priests and tyrant kings, conquered disease and pain. . . . 
He has even dared to fight Death and conquer, — sometimes. 
. . . He has made the earth his servant, the sea, the air. 
But for all his science and his machinery^ he la still a aUft. 



Wrecit Ashore 473 

With his hand on the door of freedom, greed and hate bar the 

W^flV. • • • 

"False dawnl Will the daylight never come? Will men 
never learn that perfection of the mind is not enough ? For it 
can not do away with greed and hate. The greed of the rich, 
— without rhyme or reason, — there is enough for all. The 
hate of the poor — how can poor men learn not to hate when 
the weak and the ignorant are murdered or brutalized by un- 
ceasing ugly toil? And for what? — ^to make vicious women 
and degenerate men. There is no need for the John Walde-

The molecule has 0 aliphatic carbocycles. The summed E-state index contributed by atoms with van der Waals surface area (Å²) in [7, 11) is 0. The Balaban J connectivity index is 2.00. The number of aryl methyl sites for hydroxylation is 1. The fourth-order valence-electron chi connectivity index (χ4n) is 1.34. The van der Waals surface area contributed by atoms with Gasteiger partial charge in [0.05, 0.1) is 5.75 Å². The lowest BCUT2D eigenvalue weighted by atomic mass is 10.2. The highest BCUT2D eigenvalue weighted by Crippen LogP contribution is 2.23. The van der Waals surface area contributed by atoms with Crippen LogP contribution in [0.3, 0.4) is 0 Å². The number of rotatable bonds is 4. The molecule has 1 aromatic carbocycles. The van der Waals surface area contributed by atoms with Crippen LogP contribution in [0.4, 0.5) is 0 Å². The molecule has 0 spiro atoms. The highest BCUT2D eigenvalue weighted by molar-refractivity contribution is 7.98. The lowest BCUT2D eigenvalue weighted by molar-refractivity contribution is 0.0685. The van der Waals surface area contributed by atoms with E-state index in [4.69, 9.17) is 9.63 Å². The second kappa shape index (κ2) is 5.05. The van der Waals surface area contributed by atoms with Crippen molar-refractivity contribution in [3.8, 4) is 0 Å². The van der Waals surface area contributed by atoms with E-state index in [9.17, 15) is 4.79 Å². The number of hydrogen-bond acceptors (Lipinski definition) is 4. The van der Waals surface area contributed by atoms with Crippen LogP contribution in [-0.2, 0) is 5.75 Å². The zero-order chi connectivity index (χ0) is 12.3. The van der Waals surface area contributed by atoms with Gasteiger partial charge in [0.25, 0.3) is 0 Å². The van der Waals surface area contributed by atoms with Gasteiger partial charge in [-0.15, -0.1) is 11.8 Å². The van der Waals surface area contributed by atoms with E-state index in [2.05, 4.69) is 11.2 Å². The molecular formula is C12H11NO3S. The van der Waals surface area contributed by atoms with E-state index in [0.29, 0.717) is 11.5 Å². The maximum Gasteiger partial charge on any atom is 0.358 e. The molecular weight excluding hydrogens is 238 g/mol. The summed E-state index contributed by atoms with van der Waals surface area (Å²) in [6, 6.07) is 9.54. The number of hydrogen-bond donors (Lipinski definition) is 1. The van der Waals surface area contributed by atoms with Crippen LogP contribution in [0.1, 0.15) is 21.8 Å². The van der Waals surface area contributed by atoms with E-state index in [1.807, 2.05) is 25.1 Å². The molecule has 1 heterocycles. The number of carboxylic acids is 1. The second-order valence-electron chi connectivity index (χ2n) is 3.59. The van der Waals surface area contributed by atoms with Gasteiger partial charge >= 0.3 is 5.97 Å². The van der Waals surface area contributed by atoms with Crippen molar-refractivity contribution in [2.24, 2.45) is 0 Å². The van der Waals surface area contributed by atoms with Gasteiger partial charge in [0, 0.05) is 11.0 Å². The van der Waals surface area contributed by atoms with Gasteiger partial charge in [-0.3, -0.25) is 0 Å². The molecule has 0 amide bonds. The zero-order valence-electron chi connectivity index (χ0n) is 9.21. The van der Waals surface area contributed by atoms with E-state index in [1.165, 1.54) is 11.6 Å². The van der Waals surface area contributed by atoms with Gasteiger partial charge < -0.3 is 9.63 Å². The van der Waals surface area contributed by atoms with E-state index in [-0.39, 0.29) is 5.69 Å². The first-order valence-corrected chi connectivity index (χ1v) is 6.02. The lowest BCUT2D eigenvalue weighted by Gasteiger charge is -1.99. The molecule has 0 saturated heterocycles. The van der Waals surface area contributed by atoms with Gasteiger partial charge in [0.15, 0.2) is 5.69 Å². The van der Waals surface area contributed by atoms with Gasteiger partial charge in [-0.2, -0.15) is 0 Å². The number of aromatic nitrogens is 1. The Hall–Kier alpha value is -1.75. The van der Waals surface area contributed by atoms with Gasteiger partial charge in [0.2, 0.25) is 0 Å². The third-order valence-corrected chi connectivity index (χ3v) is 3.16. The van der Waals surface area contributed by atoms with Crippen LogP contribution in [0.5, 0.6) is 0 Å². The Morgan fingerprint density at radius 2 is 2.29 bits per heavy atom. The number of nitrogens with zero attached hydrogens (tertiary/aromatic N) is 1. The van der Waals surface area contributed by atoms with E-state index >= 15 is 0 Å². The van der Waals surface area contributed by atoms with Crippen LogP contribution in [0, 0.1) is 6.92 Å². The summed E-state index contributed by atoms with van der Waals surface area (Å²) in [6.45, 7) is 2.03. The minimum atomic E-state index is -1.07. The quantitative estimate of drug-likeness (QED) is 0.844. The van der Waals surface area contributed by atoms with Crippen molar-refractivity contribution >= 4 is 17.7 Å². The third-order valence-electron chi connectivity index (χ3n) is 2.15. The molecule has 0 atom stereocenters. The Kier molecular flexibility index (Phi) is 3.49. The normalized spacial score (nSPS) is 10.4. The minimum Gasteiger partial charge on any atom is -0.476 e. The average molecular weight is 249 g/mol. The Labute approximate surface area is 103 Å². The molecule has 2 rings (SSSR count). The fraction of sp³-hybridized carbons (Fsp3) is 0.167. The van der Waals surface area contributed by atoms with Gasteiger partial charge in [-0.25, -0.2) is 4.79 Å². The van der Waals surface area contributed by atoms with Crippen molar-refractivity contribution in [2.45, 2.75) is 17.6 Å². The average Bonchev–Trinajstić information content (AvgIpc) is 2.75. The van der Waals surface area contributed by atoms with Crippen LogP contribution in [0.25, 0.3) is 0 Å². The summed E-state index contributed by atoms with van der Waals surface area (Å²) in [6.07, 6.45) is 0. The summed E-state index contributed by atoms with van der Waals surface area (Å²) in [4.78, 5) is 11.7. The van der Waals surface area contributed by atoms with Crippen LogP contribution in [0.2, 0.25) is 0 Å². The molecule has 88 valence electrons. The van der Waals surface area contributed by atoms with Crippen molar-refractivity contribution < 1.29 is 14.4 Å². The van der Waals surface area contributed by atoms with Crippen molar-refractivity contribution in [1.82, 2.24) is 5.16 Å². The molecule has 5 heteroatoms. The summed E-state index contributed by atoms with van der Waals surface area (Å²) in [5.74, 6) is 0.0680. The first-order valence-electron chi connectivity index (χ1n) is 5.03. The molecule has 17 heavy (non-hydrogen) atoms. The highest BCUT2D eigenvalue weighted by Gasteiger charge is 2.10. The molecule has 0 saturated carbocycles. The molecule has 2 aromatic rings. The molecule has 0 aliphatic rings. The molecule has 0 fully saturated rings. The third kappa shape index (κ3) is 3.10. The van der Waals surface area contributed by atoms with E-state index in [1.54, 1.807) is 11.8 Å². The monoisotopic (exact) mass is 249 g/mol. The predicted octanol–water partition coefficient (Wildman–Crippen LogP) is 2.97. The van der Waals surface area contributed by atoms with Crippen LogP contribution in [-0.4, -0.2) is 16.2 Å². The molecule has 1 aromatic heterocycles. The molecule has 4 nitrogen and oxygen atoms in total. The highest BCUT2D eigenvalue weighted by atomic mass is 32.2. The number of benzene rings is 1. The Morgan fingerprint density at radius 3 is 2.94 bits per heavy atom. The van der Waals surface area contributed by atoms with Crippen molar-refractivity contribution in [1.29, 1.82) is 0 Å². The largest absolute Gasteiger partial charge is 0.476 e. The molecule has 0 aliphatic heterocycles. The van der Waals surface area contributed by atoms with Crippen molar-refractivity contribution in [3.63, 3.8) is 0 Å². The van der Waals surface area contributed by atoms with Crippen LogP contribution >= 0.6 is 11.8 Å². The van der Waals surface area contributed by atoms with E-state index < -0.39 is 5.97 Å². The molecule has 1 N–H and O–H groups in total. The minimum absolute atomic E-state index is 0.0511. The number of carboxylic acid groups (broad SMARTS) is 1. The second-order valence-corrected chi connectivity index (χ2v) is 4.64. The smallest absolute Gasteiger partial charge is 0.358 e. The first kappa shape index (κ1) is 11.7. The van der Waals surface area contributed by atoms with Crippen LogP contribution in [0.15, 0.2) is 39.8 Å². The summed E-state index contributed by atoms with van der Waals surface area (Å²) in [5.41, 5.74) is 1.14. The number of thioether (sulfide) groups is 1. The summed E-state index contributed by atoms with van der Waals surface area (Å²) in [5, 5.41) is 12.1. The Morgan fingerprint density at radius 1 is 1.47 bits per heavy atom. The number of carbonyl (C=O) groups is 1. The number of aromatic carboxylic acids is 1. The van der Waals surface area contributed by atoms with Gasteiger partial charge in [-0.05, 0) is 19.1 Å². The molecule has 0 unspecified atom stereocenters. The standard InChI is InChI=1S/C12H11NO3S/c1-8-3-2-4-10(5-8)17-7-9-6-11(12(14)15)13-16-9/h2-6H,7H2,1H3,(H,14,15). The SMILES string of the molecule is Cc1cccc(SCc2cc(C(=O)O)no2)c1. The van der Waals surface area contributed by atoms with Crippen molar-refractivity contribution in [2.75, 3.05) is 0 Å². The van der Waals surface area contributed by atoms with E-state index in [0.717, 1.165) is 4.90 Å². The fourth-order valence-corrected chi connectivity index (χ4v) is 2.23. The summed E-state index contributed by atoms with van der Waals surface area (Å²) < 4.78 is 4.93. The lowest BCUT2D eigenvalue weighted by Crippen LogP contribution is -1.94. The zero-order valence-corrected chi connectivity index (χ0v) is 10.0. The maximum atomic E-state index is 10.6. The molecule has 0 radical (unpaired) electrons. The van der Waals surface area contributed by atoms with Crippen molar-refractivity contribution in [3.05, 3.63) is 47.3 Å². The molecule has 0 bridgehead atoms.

mars to be cunning and ruthless, nor for the Benjamin Harto- 
gensises to be hypocritical and tricky; nor for the men of big- 
ger brains and greater hearts to be caught in this maelstrom 
of commerce and finance that takes all and gived nothing. It 
is whirling our civilization around and around until we are so 
dizzy and dazed that we can not see that it is also driving us 
upon the rocks as rapidly as last nighf s storm drove your 
Cormorant. 

"It was too late after she struck; it did not matter then 
whether her crew saw the reef or not. They could only look 
on helplessly while the great gale tore her apart.'* 

He bowed his head, and it seemed that he prayed silently. 
But he still continued to speak although so low that his lips 
seemed scarcely to move; and his eyes, still alight, seemed 
fixed upon something too far away for Arnold's to follow them. 

"Rocks, yes ! Greed and hate 1 And for what? John Wal- 
demar dead by his own hand as surely as if he had pulled the 
trigger. Benjamin Hartogensis crazy with grief for the dis- 
grace he made for himself. It is so plain, so plain. They 
must listen this time, they must. And they will, surely they 
will. The boy is right. It would be needlessly cruel for him 
to have suffered so much, otherwise. And all those others!